|Directed by||Edgar G. Ulmer|
|Screenplay by||Karl Kamb|
|Story by||Seena Owen|
|Produced by||William LeBaron|
Samuel Rheiner (supervising producer)
|Edited by||Fred R. Feitshans Jr.|
|Distributed by||United Artists|
|February 28, 1947|
Ulmer made Carnegie Hall with the help of conductor Fritz Reiner, godfather of the Ulmers' daughter, Arianné. The New York City concert venue Carnegie Hall serves as the film's setting for the plot and performances presented. A tribute to classical music and Carnegie Hall, the film features appearances by some of the prominent music figures of 20th century performing within the legendary concert hall. Based on a story by silent movie actress Seena Owen, Carnegie Hall follows the life of Irish immigrant Nora Ryan who arrives in America just as the grand concert hall is christened in 1891, and whose life is intertwined with the performers, conductors, aspiring artists and humble employees who call it home. The plot serves as a thread to connect the music performances.
A mother (Marsha Hunt) wants her son (William Prince) to grow up to be a pianist good enough to play at Carnegie Hall. The son would prefer to play jazz with Vaughn Monroe's orchestra. But Mama's wishes prevail and the son appears at Carnegie Hall as the composer-conductor-pianist of a modern trumpet concerto, with Harry James as the soloist.
- Marsha Hunt as Nora Ryan
- William Prince as Tony Salerno Jr.
- Frank McHugh as John Donovan
- Martha O'Driscoll as Ruth Hainess
- Hans Jaray as Tony Salerno Sr.
- Joseph Buloff as Anton Tribik
- Alfonso D'Artega as Tchaikovsky
- Cloris Leachman as Dancing Nightclub Patron – Vaughn Monroe sequence (uncredited)
- Barbara Woodell as Nellie – Irish Charwoman (uncredited)
- Walter Damrosch (conductor)
- Olin Downes (music critic)
- Jascha Heifetz (violinist)
- Harry James (trumpeter)
- Vaughn Monroe (band leader)
- Jan Peerce (vocalist)
- Gregor Piatigorsky (cellist)
- Ezio Pinza (vocalist)
- Lily Pons (vocalist)
- Fritz Reiner (conductor)
- Artur Rodziński (conductor)
- Arthur Rubinstein (pianist)
- Risë Stevens (vocalist)
- Leopold Stokowski (conductor)
- Bruno Walter (conductor)
- New York Philharmonic Quintet (John Corigliano Sr., William Lincer, Nadia Reisenberg, Leonard Rose, Michael Rosenker)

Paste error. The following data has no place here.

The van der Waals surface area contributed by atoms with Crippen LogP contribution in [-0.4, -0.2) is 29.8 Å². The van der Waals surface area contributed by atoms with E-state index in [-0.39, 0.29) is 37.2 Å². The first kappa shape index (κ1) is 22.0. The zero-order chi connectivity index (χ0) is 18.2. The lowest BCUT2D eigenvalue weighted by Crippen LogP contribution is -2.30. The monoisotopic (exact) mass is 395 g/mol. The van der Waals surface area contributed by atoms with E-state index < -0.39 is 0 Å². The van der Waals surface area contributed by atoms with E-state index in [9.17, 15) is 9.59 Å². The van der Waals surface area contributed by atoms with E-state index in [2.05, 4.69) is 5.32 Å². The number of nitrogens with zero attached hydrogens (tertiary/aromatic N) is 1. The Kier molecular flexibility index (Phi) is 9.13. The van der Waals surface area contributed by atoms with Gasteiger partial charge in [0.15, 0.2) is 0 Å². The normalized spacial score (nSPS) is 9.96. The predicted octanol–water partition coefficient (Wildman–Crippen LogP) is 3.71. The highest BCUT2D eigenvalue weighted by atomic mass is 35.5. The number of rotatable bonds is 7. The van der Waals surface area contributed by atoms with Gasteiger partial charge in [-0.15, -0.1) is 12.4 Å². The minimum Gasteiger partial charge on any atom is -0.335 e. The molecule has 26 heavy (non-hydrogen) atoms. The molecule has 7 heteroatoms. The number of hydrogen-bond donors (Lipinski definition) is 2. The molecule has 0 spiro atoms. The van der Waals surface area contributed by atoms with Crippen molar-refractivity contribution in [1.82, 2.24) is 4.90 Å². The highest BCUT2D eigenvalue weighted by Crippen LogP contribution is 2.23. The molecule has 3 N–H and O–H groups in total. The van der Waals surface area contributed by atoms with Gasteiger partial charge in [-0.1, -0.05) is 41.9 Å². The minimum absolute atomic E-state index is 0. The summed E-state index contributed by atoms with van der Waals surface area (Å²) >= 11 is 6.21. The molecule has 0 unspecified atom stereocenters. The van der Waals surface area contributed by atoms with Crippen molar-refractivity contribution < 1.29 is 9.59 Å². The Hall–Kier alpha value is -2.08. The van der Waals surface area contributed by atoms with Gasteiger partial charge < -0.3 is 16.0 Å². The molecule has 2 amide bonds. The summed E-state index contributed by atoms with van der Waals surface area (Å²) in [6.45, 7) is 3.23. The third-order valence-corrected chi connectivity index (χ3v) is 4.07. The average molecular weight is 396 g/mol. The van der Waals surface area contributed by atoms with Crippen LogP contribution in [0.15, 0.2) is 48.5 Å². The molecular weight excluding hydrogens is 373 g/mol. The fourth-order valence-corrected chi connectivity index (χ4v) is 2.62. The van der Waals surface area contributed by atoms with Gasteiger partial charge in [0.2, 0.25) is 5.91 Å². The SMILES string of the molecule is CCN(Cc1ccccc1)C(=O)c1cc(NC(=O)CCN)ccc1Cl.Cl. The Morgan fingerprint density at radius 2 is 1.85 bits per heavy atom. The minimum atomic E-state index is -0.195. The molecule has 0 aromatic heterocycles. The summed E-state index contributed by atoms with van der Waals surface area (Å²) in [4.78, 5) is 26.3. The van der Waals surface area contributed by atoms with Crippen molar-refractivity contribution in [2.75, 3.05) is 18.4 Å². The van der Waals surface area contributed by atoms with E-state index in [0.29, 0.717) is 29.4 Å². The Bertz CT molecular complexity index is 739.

- Richard Wagner – Prelude from Die Meistersinger von Nürnberg – New York Philharmonic, Bruno Walter, conductor
- Sergei Rachmaninoff – "Vocalise" – sung by Lily Pons
- Léo Delibes – "Bell Song" from opera Lakmé – sung by Lily Pons
- Camille Saint-Saëns – "The Swan" from The Carnival of the Animals – Gregor Piatigorsky, cello
- Georges Bizet – "Seguidilla" from Carmen – sung by Risë Stevens (mezzo-soprano)
- Ludwig van Beethoven – Symphony No. 5 (excerpts) – New York Philharmonic, Artur Rodziński, conductor
- Frédéric Chopin – Polonaise héroïque – Arthur Rubinstein, piano
- Manuel de Falla – "Ritual Fire Dance" – Arthur Rubinstein, piano
- Eduardo di Capua – "’O sole mio" – sung by Jan Peerce (tenor)
- Giuseppe Verdi – "Il lacerato spirito" from Simon Boccanegra – sung Ezio Pinza (bass)
- Wolfgang Amadeus Mozart – "Fin ch'han dal vino" from Don Giovanni- sung Ezio Pinza (bass)
- Sam Coslow – "Beware, My Heart" – sung by Vaughn Monroe
- Frank L. Ryerson/Wilton Moore – "The Pleasure's All Mine" – sung by Vaughn Monroe
- Pyotr Ilyich Tchaikovsky – Violin Concerto in D major, first movement – New York Philharmonic, Fritz Reiner, conductor, Jasha Heifetz, violin
- Pyotr Ilyich Tchaikovsky – Symphony No. 5, second movement – New York Philharmonic, Leopold Stokowski, conductor
- Hal Borne – "Brown Danube" – sung by Harry James
- Léo Delibes – "Ah!... Par les dieux inspirés ... Où va la jeune indoue" from opera Lakmé – sung by Lily Pons
- Camille Saint-Saëns – "Mon cœur s'ouvre à ta voix" from opera Samson et Dalila – sung by Risë Stevens (mezzo-soprano)
- Mischa Portnoff – The 57th Street Rhapsody (composed for this film) – pianist uncertain; Portnoff's hands are filmed playing the climactic piece.
- "Carnegie Hall (1947) – Trailers, Reviews, Synopsis, Showtimes and Cast – AllMovie". AllMovie.
- Cantor, Paul A. (2006). "Film Noir and the Frankfurt School: America as Wasteland in Edgar G. Ulmer's Detour," in The Philosophy of Film Noir, ed. Mark T. Conard (Lexington: University Press of Kentucky), p. 150. ISBN 0-8131-2377-1.